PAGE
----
The reaction chamber 203 was then allowed to cool with the metal reaction product and slag phases solidifying enabling mechanical recovery. Passive, slow cooling beneath glowing char (to confer protection from oxidation) produced a “grey” alloy iron, whilst the alternative cooling process of cooling in water produced a “white” iron alloy.
To avoid oxidisation of the metallic product during cooling as the temperature within the crucible drops below the CO stability point of approximately 950° C. at which the CO would oxidise to the oxidising gas CO2, a non-oxidising or inert gas can be introduced to the reaction chamber through the primary gas inlet 209 during cooling. Spectroscopic analyses and metallographic examination of the metallic reaction product identified a chromium iron alloy with a typical composition of approximately 65 at % Cr (and up to 76 at % Cr in minor iron beads), less than 4 at % C, and the balance principally Fe. The C intake increases with extended time at elevated temperature. All mineral matter was converted either to metal or slag, with only remnant char remaining above the slag phase.
This example details a process to reduce cassiterite (SnO2) concentrate to extract metallic tin as product. Rather than being carried out in a fixed crucible within a static vessel or a modified microwave oven as per Examples 1 to 3, in this example the reduction process was carried out in a fluidised bed reactor, utilising a carbon monoxide/nitrogen plasma. The fluidised bed reactor configuration is depicted in
The process was conducted at blast-ambit “atmospheric” pressure high in the bed to higher pressures at the fluidising plate (between 200 kPa and 300 kPa) where initial reduction processing may be conducted via applied microwave energy supplied through the reactor base waveguide. Pressure drop through the fluidised bed is dictated by fluidisation dynamics of the reaction chamber and various parameters of the bed being fluidised itself, including the bed height, particle density, shape and size range. A non-equilibrium plasma was sustained along the full height of the reaction chamber column with the assistance of supplementary waveguides along the length of the reaction chamber, the application of which will be dependent upon mineral density, charge susceptibility to microwave radiation and applied power. With the pressure drop through the fluidised bed, the non-equilibrium plasma was more stable towards the top of the reaction chamber.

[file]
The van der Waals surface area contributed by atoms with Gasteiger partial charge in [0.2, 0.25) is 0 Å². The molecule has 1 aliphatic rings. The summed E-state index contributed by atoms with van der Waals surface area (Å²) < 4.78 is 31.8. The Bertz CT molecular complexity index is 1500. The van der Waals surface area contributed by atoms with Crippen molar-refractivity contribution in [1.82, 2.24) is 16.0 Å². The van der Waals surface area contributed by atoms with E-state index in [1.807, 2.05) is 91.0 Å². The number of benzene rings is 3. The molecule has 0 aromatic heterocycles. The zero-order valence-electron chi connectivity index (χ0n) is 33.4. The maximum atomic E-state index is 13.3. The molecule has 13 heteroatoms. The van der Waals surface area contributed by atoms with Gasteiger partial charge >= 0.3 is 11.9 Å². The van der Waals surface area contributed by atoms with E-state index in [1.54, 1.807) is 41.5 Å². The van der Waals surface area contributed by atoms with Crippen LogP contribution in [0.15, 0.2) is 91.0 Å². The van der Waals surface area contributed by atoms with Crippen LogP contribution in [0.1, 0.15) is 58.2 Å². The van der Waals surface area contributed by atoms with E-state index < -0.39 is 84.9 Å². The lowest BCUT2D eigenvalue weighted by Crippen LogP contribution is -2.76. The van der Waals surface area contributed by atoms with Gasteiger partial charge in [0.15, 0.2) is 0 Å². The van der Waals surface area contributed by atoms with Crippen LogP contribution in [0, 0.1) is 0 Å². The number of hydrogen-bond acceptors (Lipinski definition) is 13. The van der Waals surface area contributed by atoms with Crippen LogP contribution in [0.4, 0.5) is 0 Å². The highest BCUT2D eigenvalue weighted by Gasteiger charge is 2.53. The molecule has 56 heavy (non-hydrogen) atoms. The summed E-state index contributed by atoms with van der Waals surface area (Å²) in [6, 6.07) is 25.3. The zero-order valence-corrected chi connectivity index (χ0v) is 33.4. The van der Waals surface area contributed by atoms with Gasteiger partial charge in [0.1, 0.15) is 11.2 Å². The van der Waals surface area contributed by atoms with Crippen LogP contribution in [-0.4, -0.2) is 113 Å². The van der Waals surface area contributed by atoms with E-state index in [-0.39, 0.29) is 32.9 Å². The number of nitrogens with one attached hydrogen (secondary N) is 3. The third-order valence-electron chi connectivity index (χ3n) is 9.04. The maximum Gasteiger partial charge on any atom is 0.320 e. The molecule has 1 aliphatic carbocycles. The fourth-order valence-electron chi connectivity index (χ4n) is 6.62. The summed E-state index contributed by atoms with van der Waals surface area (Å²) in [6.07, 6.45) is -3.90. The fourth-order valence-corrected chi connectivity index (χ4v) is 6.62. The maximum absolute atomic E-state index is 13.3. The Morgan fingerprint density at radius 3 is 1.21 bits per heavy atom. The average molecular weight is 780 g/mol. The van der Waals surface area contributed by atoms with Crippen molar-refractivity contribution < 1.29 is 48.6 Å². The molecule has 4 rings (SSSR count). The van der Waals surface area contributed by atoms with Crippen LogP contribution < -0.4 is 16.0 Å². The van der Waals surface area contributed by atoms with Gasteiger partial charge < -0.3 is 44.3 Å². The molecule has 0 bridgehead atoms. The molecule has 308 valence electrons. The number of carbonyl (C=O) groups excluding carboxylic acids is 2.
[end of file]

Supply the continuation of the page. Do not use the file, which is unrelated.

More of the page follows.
The current example carried out the reduction processing of a “low grade” cassiterite concentrate, containing approximately 60% Sn. Using, traditional reduction techniques for Sn, using reverberatory furnace smelters, grades below 65% Sn are undesired as it is not economically feasible to process tin product, with the ratio of “hardhead” (iron/tin phase) to recovered tin being too high. When iron is readily reduced with the tin producing the iron/tin hardhead phase, or the ratio of iron in the initial concentrate is high, the traditional reduction techniques are typically commercially untenable due to the excessive cost of extracting tin from the iron/tin hardhead phase. The ease of reduction of cassiterite concentrates increases with increasing tin content from low grade to high grade concentrates, with higher grade concentrates having been found to be more susceptible to microwave radiation than lower grade concentrates.
Fluidised bed reactors are commonly configured to carry out continuous processing operations, however the present process was carried out in a fluidised bed reactor configured for and operated as a batch process to enable tighter control over the cassiterite processing times within the reaction chamber. Such tighter control when processing cassiterite is desired to avoid over-processing of the cassiterite charge which would be detrimental to post processing operations. The continuous fluidised bed process is preferred, however, when less control is required on the reduction exposure to the applied electromagnetic radiation.
When the plasma process of the present example is utilised with either batch or continuous fluidised bed systems, the simultaneous reduction of gangue materials within the ore, particularly ferruginous minerals, is avoided. This consequently avoids the formation of contaminant phases (particularly hardhead, FeSn2) within the reduction product and the associated restrictive cost penalties of re-processing such by-products in subsequent operations.
The fluidised bed reactor 300 of
A reactant charge inlet 303 is provided at the top of the reaction chamber 301 for charging the reaction chamber 301 with the particulate reaction charge. Referring to
A perforated fluidising plate 306 is located at the base of the reaction chamber 301. A fluidising wind box 307 is located below, and opens onto, the fluidising plate 306. The fluidising wind box 307 communicates with a gas regeneration system (described below and depicted in